In a report on Britain’s involvement in torture in Pakistan ‑ due to be published by the New York-based organisation later this month ‑ intelligence officials from Pakistan and the UK are quoted as saying Rashid Rauf could not be extradited and put on trial because of the extent of the mistreatment he had suffered.

The Pakistani officials are quoted as saying that their British counterparts were fully aware of what was happening to Rauf after he was detained in August 2006, while a former senior British intelligence officer is quoted as saying they were not.

The conviction of three men who attempted to blow up at least seven transatlantic airliners and murder more than 1,500 people has thrown up new questions about Rauf, who was born in Pakistan in January 1981 but was raised in Birmingham.

So, just considering he effectively was subjected to terrible torture (and if it’s true that he was subjected to electric shock indeed he was). But the problem to be prosecuted now is that it seems he was killed in Pakistan, after fleeing from West Midlands police while praying alone in a mosque before escaping. Afterwards, it was announced he was killed by a drone in north Waziristan.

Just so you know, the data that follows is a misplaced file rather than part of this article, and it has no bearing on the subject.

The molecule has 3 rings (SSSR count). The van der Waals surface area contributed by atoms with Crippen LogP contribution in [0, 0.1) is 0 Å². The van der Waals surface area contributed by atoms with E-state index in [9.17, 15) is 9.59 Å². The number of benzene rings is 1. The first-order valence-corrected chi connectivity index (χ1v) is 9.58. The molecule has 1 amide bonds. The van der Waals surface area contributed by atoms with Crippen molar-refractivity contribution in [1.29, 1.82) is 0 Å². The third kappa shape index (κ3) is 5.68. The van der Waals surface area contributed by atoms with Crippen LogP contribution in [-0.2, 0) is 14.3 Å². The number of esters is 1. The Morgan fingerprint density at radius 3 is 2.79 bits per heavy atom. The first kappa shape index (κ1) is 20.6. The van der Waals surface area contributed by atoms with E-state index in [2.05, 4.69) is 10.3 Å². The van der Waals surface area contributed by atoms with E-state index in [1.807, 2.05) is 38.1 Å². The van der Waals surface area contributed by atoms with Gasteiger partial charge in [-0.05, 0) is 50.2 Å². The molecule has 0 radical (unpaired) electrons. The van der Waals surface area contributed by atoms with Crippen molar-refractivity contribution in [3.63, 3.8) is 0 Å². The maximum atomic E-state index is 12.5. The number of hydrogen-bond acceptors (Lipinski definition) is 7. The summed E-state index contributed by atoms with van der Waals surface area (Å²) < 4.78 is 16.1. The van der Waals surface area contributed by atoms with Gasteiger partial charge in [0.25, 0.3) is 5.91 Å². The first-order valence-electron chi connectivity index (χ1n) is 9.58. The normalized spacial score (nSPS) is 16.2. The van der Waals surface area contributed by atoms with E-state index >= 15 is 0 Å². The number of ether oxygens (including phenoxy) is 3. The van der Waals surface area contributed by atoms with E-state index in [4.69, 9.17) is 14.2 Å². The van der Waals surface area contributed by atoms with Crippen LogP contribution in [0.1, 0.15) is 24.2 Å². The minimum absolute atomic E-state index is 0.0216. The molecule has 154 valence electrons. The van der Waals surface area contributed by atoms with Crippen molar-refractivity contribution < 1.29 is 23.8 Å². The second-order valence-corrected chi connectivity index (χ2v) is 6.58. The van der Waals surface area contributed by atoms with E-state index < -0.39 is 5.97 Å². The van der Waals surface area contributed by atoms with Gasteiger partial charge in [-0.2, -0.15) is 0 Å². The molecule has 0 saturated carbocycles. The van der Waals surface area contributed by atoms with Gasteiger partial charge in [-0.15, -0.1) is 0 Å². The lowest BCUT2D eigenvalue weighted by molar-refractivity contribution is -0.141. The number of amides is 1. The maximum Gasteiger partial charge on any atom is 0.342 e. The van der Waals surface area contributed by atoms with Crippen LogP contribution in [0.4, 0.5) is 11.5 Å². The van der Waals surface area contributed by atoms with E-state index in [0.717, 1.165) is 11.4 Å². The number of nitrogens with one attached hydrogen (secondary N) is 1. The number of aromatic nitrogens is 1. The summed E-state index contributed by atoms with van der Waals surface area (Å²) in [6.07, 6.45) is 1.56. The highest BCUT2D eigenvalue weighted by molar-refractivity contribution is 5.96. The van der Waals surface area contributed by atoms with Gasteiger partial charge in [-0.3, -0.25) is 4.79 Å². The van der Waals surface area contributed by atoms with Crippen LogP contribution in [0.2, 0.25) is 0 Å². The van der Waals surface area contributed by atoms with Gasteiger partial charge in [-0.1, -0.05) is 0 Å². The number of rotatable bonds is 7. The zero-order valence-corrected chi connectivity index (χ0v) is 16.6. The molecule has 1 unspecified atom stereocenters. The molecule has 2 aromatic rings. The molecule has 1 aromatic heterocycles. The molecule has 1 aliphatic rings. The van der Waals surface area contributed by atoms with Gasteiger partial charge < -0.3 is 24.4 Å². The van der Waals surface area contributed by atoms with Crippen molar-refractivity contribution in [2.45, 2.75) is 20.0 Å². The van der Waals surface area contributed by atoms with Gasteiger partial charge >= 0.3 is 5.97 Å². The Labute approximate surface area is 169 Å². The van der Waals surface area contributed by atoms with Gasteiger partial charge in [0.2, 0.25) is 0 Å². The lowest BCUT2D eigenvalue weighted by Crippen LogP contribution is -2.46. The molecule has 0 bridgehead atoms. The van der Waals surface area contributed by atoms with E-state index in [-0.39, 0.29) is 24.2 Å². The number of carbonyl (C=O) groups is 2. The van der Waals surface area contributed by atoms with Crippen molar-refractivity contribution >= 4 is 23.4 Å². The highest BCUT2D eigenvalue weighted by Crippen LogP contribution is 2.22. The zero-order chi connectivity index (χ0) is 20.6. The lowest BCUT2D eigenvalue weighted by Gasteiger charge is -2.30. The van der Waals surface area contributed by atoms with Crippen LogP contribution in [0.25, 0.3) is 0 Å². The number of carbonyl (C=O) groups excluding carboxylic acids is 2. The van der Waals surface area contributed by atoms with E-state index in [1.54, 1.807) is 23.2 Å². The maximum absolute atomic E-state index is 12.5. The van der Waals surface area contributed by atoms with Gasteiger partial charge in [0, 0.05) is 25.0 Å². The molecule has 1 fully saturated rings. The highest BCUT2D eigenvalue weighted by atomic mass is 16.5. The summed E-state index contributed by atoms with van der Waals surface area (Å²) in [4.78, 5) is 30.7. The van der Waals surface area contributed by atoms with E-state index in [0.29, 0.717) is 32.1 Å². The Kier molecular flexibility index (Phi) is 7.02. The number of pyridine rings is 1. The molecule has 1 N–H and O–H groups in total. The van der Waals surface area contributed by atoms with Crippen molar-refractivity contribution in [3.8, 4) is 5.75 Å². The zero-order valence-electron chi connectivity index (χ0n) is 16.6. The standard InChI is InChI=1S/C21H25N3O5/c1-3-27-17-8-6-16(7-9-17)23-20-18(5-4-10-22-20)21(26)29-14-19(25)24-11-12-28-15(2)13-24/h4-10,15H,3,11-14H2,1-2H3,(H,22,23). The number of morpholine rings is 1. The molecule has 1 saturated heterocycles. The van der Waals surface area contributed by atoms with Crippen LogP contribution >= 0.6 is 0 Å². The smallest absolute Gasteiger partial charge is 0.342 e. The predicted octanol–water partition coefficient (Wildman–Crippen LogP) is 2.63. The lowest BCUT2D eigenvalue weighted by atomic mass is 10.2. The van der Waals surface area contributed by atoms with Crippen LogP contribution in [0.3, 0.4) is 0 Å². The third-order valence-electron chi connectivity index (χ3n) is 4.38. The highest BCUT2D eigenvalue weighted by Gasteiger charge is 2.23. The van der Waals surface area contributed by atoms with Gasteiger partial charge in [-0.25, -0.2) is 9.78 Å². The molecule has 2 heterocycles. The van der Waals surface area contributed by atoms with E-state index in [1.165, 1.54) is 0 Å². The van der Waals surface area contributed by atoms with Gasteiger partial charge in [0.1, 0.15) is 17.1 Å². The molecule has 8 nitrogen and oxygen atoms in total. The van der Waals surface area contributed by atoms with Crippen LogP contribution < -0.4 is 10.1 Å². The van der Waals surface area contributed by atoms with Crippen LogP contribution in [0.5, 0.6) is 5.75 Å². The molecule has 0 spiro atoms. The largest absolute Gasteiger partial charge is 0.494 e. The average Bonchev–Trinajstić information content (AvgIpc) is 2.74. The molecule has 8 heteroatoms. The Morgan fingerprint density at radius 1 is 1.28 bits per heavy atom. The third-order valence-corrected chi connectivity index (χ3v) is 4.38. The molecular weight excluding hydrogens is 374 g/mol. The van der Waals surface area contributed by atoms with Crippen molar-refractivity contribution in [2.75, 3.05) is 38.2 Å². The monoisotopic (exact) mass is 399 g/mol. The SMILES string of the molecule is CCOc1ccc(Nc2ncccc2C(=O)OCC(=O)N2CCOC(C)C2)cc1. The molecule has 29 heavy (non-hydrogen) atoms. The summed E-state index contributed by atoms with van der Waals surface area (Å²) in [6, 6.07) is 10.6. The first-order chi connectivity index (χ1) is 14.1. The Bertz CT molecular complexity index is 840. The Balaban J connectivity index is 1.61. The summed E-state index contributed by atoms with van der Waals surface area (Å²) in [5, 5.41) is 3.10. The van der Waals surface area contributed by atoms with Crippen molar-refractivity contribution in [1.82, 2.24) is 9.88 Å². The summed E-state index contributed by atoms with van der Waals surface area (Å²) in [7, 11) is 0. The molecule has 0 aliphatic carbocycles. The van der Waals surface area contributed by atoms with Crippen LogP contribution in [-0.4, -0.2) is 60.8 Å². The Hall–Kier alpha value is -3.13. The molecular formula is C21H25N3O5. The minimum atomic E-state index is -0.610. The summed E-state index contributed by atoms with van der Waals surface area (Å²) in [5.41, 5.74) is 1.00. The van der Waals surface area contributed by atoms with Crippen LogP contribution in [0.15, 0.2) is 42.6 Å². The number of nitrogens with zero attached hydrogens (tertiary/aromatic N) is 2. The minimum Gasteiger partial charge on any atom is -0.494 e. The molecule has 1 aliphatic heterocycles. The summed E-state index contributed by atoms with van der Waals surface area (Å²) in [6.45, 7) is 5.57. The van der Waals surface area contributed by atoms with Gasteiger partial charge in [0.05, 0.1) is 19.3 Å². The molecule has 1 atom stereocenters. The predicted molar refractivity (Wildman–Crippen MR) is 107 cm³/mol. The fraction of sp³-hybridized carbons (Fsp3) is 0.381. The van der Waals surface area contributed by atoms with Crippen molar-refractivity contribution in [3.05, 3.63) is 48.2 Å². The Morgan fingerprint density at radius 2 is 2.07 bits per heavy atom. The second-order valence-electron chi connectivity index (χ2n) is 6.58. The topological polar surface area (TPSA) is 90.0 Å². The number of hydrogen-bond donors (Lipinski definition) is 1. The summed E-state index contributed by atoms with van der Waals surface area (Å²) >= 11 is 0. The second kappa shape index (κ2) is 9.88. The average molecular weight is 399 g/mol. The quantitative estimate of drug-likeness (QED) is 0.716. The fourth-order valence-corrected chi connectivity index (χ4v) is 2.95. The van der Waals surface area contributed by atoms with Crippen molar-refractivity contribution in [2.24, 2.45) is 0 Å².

If this guy really fled in this manner, being one of the main suspects of the plot to explode planes, leaving him alone praying there, was s truly stupid error. But that’s because we know the result. Imagine that police would have entered with him to control him while he was praying. I am sure the policemen would have been called everything from Islamophobes to racists.

What I really can’t understand yet, is why Pakistan is considered an “ally”. They are now claiming that fighting the taliban is “too difficult”, so they are not going to fight the new cruel (and effective) Taliban chief, Hakimullah Mehsud, because they “are worried” about him. But they engage with suspects brutally. This contradiction can’t be explained only or mainly by just US influence. My opinion is that the Taliban are allies against India specially because of Kashmir, while this guy from AQ can be threatening Pakistan, because of AQ’s stated goal related to Paki nukes.

British jury find three Islamists guilty of plotting to explode planes

Posted in arrested terrorists, court decisions with tags , , , on September 7, 2009 by admin

The jury at the Woolwich Crown Court in London found the three men, Abdulla Ahmed Ali, Assad Sarwar and Tanvir Hussain, guilty of planning to kill passengers in mid-flight using liquid explosives disguised as soft drinks. The three will be sentenced next week.

The prosecution said the attacks would have “exceeded the carnage” of the September 11 attacks in the US in 2001 and would have “inflicted heavy casualties in the name of Islam.”

British police said on Monday that they believed the group was within days of carrying out the attacks when they were arrested.

“We believe that they were contemplating some sort of dummy run,” a British police representative said.